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Pirates of the Caribbean: At World's End Review Critics


Dave White Profile

… will simultaneously confuse and thrill you. Read full review

Other Critics provided by

Critics scores range from 0 to 100, with higher scores indicating more favorable reviews.

  • 3.0

    out of 100

    Mixed or average reviews
    based on a weighted average of all
    critic review scores.

  • 38

    out of 100

    USA Today Claudia Puig

    The pirate ship has hit foul waters, and even the sharp wit and charm of everyone's favorite buccaneer can't save it.

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  • 40

    out of 100

    Wall Street Journal Joe Morgenstern

    A ponderous pirate saga, 168 minutes long, with more doldrums than "The Rime of the Ancient Mariner." Those doldrums are relieved from time to time by spectacular effects.

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  • 50

    out of 100

    Entertainment Weekly Owen Gleiberman

    Knightley's Elizabeth becomes a pirate captain this time. You know a franchise has run its course when it has a buccaneer heroine who looks as if she'd hate to get her face smudged.

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  • 70

    out of 100

    The Hollywood Reporter Michael Rechtshaffen

    More than ever, Depp masterfully keeps the enterprise afloat, even when the sheer weight of all those other characters threatens to throw it off-course.

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  • 88

    out of 100

    Chicago Tribune Michael Wilmington

    The most visually spectacular, action-packed and surreal of the adventures of Capt. Jack Sparrow (Johnny Depp).

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  • See all Pirates of the Caribbean: At World's End reviews at

For Families provided by Common Sense Media

Pause for kids 12 & under

Swashbuckling action, but too many puzzling plots.

What Parents Need to Know

Parents need to know that this installment of the Pirates franchise is packed with more death, action, and violence than most superhero flicks -- from the grim opening sequence in which Caribbean civilians (including a young boy) are led to the gallows to the climactic swashbuckling showdown. Since it's nearly three hours long, younger kids (or those with short attention spans) may not go the distance. And with so many double crosses and betrayals, the plot may even be confusing for adults. That said, thanks to Disney's ubiquitous merchandising and advertising campaigns, even 5-year-olds know who Captain Jack Sparrow is, so chances are your youngest kids will want to see it. But if they do, be prepared for them to wake up with nightmares.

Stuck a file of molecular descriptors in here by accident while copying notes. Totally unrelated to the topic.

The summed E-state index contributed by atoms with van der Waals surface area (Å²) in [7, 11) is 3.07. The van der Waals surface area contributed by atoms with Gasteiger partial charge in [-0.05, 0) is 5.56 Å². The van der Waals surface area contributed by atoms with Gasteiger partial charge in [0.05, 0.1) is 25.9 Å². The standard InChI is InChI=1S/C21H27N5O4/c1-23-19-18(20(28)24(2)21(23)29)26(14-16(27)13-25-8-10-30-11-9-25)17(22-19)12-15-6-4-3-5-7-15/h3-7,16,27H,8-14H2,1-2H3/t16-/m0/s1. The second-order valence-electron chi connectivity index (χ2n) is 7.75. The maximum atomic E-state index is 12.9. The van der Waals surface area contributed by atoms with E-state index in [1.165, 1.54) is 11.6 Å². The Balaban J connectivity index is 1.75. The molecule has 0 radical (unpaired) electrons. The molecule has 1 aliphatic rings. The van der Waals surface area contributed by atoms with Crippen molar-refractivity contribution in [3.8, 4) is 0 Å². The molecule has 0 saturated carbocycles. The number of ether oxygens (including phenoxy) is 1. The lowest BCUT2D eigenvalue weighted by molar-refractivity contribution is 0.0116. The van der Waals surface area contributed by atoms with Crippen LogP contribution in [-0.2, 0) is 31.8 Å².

• Families can talk about what made kids want to see this movie -- the story or all the product and toy tie-ins. Do kids want something because Captain Jack is connected to it? Why is Jack such an appealing character? And does the movie live up to all the hype? Families can also discuss the Pirates franchise as a whole. Do you think there should be a fourth movie or is this one a good finale? Which movie do you like best, and why?

The good stuff
  • message true0

    Messages: Elizabeth and Tia Dalma are strong, fearless female characters, and the cast of this movie is much more diverse than the previous two. Despite several betrayals, Jack and Will sacrifice what they want most and act selflessly for the greater good. Jack often acts as though he has no morals or ethics, but he's true to a strange code of his own.

What to watch for
  • violence false2

    Violence: Characters are hanged -- including a young boy -- and their dead bodies are shown in a pile. Lots of pirates, British soldiers, and unlucky seamen are stabbed and blown up -- especially in the final hour. Younger children may be disturbed by the opening gallows sequence and by seeing major characters die.

  • sex false0

    Sex: Elizabeth and Will kiss passionately. Several scantily dressed pirates' mistresses; a couple is discreetly shown dressing after marital sex, but there's no nudity. Captain Jack loves making sexual innuendos.

  • language false0

    Language: Colorful pirate insults.

  • consumerism false0

    Consumerism: Nothing in the movie itself, but the entire thing is a giant marketing machine for Disney.

  • drugsalcoholtobacco false2

    Drinking, drugs and smoking: Pirates love their rum, and once again it flows freely.